“I’d be excited” Sheffield Wednesday front-runner Danny Rohl ‘sees a challenge he can solve’

The man understood to be the front-runner for the task of turning around Sheffield Wednesday’s Championship fortunes would deliver bold decision-making and freedom for players to express themselves.
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That’s according to a man well-versed in the career to date of German coach Danny Röhl, who as reported by The Star is in talks with the club to become the next Owls manager.

Germany-based Bundesliga expert Jonathan Harding has closely followed much of Röhl’s career as an assistant since emerging from the youth ranks at RB Leipzig and has interviewed the 34-year-old on a number of occasions.

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Ever-increasing influence as an assistant manager at Leipzig, Southampton, Bayern Munich and then Germany saw Röhl take on key roles behind some of Europe’s most highly-rated managers.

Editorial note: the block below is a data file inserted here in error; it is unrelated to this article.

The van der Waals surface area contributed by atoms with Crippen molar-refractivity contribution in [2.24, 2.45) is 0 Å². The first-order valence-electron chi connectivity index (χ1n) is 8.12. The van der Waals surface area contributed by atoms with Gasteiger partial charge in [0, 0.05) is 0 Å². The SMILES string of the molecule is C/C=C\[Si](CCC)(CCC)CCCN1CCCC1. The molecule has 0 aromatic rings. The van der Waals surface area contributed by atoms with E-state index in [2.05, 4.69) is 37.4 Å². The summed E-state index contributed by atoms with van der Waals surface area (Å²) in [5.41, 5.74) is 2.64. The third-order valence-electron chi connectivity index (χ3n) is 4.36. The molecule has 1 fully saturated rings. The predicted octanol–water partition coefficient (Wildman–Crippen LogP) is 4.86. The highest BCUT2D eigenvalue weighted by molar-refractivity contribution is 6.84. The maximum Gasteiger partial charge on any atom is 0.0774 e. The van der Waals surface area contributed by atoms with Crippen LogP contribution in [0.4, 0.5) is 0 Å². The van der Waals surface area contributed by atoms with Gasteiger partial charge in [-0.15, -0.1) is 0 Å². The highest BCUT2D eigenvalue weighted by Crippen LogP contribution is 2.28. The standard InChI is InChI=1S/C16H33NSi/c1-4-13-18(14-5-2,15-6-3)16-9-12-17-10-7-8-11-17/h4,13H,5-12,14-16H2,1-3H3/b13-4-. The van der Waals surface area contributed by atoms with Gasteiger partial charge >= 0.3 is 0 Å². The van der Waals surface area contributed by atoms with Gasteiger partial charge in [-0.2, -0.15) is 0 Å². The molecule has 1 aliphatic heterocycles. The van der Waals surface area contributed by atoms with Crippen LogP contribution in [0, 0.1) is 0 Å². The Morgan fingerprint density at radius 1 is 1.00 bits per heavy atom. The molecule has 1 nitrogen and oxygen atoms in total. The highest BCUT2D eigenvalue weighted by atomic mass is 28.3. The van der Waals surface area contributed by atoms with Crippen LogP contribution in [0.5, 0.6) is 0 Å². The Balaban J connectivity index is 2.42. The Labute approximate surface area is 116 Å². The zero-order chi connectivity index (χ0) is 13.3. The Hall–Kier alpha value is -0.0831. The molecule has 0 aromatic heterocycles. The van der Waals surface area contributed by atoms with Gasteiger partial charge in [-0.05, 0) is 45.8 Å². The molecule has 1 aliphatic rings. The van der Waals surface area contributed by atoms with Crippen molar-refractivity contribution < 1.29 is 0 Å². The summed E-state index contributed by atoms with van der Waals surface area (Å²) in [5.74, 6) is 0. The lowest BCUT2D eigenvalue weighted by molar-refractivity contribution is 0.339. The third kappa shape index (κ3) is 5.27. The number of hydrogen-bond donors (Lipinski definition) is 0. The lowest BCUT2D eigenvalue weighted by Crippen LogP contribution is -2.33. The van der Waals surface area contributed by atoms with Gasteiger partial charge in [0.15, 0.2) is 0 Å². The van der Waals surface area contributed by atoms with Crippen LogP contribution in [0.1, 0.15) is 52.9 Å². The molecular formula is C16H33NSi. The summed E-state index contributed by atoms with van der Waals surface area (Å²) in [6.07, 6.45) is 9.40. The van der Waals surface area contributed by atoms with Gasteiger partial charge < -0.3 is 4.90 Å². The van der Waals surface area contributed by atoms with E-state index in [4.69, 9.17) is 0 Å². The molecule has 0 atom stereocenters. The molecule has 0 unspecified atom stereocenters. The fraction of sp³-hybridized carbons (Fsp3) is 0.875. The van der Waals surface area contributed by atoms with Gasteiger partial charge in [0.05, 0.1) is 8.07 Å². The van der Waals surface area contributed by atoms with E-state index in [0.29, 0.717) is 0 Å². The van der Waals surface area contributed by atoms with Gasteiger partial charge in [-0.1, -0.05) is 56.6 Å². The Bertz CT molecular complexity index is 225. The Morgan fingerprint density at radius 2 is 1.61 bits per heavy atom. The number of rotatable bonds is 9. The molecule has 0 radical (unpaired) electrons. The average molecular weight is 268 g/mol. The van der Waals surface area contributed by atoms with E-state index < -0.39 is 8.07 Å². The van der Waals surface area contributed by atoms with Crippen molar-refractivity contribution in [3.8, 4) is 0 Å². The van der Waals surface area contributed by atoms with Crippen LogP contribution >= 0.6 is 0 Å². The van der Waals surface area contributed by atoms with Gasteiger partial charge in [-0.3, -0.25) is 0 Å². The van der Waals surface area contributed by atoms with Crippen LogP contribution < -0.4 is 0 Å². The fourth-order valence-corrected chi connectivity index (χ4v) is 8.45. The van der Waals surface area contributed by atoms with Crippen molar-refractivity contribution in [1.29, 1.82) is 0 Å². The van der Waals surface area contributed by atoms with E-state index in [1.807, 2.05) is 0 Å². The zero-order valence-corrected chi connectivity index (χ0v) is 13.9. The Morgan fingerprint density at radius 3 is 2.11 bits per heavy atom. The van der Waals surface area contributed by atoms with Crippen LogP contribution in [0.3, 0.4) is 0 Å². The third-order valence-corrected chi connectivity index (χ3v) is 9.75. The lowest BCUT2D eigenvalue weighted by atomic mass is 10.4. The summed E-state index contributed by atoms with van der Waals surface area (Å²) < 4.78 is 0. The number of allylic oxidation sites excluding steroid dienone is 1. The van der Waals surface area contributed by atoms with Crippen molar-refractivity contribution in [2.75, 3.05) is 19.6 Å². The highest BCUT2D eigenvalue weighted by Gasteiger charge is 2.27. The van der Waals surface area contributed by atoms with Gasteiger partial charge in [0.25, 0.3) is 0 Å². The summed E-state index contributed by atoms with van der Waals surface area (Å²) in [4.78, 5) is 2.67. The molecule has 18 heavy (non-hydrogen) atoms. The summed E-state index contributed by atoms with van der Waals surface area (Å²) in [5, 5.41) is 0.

And speaking to The Star, Harding believes - should he be confirmed as the new Wednesday boss - that Röhl has all the tools required to become ‘the face of the next generation of young, German coaches’ as Julian Nagelsmann did nearly a decade ago.

We grabbed a few minutes with Harding to get a better idea of the man Wednesday are speaking to.

Röhl is 34 and hasn’t worked as a head coach before. What makes you confident that it could work out for him at S6?

It's always a good sign not only that a coach has worked in different countries, but when he has coached in different situations. At Leipzig he was part of formative approach under Rangnick and delivered a type of football that has changed the way football is played in Germany generally now.